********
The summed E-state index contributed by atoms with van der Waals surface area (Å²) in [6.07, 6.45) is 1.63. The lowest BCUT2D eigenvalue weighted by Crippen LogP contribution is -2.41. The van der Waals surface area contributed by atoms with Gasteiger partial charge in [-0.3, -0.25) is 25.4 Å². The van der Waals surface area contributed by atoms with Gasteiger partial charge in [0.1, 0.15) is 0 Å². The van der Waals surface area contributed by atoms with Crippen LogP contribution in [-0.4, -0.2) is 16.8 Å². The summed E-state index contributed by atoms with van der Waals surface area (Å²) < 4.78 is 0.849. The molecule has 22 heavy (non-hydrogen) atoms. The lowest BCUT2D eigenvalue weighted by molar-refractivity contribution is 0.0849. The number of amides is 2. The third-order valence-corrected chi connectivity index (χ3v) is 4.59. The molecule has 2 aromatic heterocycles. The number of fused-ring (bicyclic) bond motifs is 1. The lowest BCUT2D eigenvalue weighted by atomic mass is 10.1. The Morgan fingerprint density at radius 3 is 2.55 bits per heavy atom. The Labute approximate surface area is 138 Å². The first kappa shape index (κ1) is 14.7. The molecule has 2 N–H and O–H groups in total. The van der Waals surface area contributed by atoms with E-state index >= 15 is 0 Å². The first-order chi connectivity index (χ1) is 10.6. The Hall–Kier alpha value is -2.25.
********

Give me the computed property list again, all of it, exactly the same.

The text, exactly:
The summed E-state index contributed by atoms with van der Waals surface area (Å²) in [6.07, 6.45) is 1.63. The lowest BCUT2D eigenvalue weighted by Crippen LogP contribution is -2.41. The van der Waals surface area contributed by atoms with Gasteiger partial charge in [-0.3, -0.25) is 25.4 Å². The van der Waals surface area contributed by atoms with Gasteiger partial charge in [0.1, 0.15) is 0 Å². The van der Waals surface area contributed by atoms with Crippen LogP contribution in [-0.4, -0.2) is 16.8 Å². The summed E-state index contributed by atoms with van der Waals surface area (Å²) < 4.78 is 0.849. The molecule has 22 heavy (non-hydrogen) atoms. The lowest BCUT2D eigenvalue weighted by molar-refractivity contribution is 0.0849. The number of amides is 2. The third-order valence-corrected chi connectivity index (χ3v) is 4.59. The molecule has 2 aromatic heterocycles. The number of fused-ring (bicyclic) bond motifs is 1. The lowest BCUT2D eigenvalue weighted by atomic mass is 10.1. The Morgan fingerprint density at radius 3 is 2.55 bits per heavy atom. The Labute approximate surface area is 138 Å². The first kappa shape index (κ1) is 14.7. The molecule has 2 N–H and O–H groups in total. The van der Waals surface area contributed by atoms with E-state index >= 15 is 0 Å². The first-order chi connectivity index (χ1) is 10.6. The Hall–Kier alpha value is -2.25.